During a press conference to announce his retirement from professional hockey, Scott Niedermayer took a moment to reflect on those that were influential in his hockey career. Included in that well thought out and inclusive list was current Spruce Kings head coach and general manager, Ed Dempsey. Along with Ken Hitchcock, Tom Renney and Don Hay, Dempsey coached Niedermayer when he played for the Kamloops Blazers of the Western Hockey League.
Scott Niedermayer played three seasons with the Kamloops Blazers with Ed Dempsey on the bench as part of the coaching staff. During those three years Niedermayer was selected twice to the WHL All Star team, was named the CHL Scholastic Player of the Year and was selected third overall in the 1991 NHL Entry Draft by the New Jersey Devils. He also received the Stafford Smythe Memorial Trophy as the MVP of the 1992 Memorial Cup tournament.
The list of accomplishments for Scott Niedermayer is long with Niedermayer being the only player to win every major North American and International championship during his career. The Memorial Cup with the Blazers came one year after winning gold at the World Juniors with Team Canada in 1991. In 2004, he won gold in both the World Cup of Hockey and the IIHF World Championship. Niedermayer has also won two Olympic gold medals and has four Stanley Cups to his name, three with the New Jersey Devils and one with the Anaheim Ducks.
For a player with a resume as impressive as Scott Niedermayer's to take a moment to remember a coach from his junior days is nothing short of humbling and a true honour. In a carefully prepared and thoughtfully scripted retirement announcement, Niedermayer went through the coaching staff of the Anahiem Ducks and New Jersey Devils before recognizing his influences that led him to professional hockey.
"Looking back on the last eighteen years I can not have dreamed of such an amazing journey," said Niedermayer as he began his announcement by reflecting over pivotal points in his career. "From being drafted in 1991 by the Devils in Buffalo to playing in my first NHL game in Madison Square Garden. Getting five opportunities to compete for a Stanley Cup in the Finals, winning four of those. As well playing for Team Canada in many international events, has been more than I ever could have asked for."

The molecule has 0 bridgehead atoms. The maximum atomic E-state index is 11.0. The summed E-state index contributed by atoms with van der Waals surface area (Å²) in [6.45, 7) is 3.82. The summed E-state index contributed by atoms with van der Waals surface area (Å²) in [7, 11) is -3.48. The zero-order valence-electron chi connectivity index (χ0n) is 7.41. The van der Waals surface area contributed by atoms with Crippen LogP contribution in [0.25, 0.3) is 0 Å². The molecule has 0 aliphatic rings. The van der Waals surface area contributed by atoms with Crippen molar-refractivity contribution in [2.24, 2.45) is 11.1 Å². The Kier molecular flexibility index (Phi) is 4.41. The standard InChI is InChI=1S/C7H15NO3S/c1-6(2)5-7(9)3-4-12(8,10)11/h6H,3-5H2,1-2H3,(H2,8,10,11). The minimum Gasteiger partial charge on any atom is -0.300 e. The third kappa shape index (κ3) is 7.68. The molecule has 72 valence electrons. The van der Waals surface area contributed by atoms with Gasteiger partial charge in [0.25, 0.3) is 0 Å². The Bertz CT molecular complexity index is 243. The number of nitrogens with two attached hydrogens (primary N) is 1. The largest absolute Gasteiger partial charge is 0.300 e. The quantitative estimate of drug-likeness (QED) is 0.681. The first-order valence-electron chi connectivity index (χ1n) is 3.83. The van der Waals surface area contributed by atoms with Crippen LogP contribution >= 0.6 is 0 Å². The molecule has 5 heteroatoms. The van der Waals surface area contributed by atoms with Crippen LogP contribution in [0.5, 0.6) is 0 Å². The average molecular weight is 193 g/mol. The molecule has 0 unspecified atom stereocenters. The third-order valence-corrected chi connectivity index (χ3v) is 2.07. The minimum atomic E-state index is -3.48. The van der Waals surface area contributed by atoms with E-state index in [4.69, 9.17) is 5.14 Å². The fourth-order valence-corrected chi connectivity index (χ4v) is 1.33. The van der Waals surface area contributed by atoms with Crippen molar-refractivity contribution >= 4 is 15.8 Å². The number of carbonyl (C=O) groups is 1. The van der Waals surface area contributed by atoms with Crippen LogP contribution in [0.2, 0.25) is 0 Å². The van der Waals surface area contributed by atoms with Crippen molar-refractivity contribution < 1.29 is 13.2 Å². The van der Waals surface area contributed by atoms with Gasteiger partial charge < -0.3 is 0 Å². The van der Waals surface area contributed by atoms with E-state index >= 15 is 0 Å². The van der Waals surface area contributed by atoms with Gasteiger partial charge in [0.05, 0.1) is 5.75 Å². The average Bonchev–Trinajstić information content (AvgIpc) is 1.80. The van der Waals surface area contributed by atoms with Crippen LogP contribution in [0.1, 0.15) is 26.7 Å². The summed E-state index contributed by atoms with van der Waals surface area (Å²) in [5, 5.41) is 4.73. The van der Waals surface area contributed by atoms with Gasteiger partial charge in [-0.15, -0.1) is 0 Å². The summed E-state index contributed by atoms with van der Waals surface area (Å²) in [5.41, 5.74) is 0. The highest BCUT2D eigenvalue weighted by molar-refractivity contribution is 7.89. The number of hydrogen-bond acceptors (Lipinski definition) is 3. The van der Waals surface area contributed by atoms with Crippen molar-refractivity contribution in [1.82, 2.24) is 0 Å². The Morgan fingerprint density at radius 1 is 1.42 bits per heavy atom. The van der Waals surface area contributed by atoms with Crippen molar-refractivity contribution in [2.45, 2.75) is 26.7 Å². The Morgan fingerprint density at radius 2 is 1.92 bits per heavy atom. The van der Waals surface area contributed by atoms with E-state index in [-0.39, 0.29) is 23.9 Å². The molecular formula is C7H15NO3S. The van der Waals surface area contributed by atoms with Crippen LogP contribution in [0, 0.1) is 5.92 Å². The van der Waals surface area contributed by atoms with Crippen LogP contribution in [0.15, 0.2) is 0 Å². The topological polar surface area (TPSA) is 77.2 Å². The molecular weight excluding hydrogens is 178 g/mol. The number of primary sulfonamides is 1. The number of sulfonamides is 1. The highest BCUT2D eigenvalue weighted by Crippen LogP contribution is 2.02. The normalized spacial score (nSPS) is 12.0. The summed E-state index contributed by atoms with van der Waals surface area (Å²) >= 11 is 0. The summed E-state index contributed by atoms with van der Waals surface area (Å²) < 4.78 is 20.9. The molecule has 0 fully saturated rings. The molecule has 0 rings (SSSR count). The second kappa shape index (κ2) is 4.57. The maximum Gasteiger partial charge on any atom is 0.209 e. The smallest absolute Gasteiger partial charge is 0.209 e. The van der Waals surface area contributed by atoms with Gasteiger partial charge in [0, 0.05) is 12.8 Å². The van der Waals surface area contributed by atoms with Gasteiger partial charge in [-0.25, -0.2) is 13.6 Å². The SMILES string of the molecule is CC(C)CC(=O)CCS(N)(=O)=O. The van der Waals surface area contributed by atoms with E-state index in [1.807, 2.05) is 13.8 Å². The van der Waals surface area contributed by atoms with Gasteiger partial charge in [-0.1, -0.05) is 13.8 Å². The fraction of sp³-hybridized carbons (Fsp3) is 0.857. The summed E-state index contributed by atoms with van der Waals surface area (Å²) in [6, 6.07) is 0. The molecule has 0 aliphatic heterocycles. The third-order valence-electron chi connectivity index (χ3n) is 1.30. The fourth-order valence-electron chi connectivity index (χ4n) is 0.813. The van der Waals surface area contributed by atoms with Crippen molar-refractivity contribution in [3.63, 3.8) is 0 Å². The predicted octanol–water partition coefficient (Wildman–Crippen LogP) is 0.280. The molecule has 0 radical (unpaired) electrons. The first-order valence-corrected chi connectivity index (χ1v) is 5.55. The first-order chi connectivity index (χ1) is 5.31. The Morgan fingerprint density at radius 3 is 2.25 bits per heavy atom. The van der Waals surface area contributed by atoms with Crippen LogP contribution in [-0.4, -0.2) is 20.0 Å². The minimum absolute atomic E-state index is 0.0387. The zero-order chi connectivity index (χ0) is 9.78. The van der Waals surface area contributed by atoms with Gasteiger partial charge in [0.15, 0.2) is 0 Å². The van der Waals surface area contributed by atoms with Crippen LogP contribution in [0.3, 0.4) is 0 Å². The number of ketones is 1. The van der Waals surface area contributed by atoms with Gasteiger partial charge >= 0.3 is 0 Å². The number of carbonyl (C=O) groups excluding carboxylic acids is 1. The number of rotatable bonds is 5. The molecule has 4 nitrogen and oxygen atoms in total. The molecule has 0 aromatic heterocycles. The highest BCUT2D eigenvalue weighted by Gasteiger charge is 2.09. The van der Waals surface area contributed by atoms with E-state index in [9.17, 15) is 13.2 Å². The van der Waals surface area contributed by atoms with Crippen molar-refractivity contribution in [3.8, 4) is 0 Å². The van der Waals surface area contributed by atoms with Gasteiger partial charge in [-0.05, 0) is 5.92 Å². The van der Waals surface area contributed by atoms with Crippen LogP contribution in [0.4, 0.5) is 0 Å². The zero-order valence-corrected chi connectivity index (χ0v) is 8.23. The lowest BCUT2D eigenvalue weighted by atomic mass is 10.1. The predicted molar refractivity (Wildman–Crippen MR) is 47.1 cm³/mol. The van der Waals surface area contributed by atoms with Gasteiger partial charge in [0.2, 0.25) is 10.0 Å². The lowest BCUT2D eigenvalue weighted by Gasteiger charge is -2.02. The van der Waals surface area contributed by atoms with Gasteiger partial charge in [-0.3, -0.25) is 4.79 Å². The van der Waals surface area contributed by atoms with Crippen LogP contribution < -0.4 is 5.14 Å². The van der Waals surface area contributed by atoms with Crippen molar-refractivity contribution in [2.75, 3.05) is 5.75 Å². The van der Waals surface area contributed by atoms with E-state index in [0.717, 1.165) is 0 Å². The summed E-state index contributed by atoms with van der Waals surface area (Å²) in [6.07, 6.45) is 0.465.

"None of this happens without the help and support of a lot of people," continued Niedermayer. "I feel it's very important that I just thank a lot of people. I've had a lot of help and been supported by many great people and made a lot of great friends."
"I'd also like to mention four of my junior hockey coaches," said Niedermayer after he went through the list of coaches from the Anahiem Ducks and New Jersey Devils. "Ken Hitchcock, Tom Renney, Don Hay and Ed Dempsey as well taught me a lot about the game and again I was very lucky to have them as my coaches in junior hockey."
Scott Niedermayer was drafted in the first round of the 1991 NHL Entry Draft and, after playing one more year in the junior ranks, joined the New Jersey Devils in the fall of 1992. In his first season in the NHL, Niedermayer was named to the NHL All Rookie team and then two years later would hoist the Stanley Cup for the first of four times.
Always characterized by his skating stride and ability to read the play and contribute offensively, Niedermayer lived up to his billing from his junior years and went on to have a very rich and rewarding professional career. Congratulations, good luck and of course a big thank you to the man affectionately known as Captain Canada – Scott Niedermayer.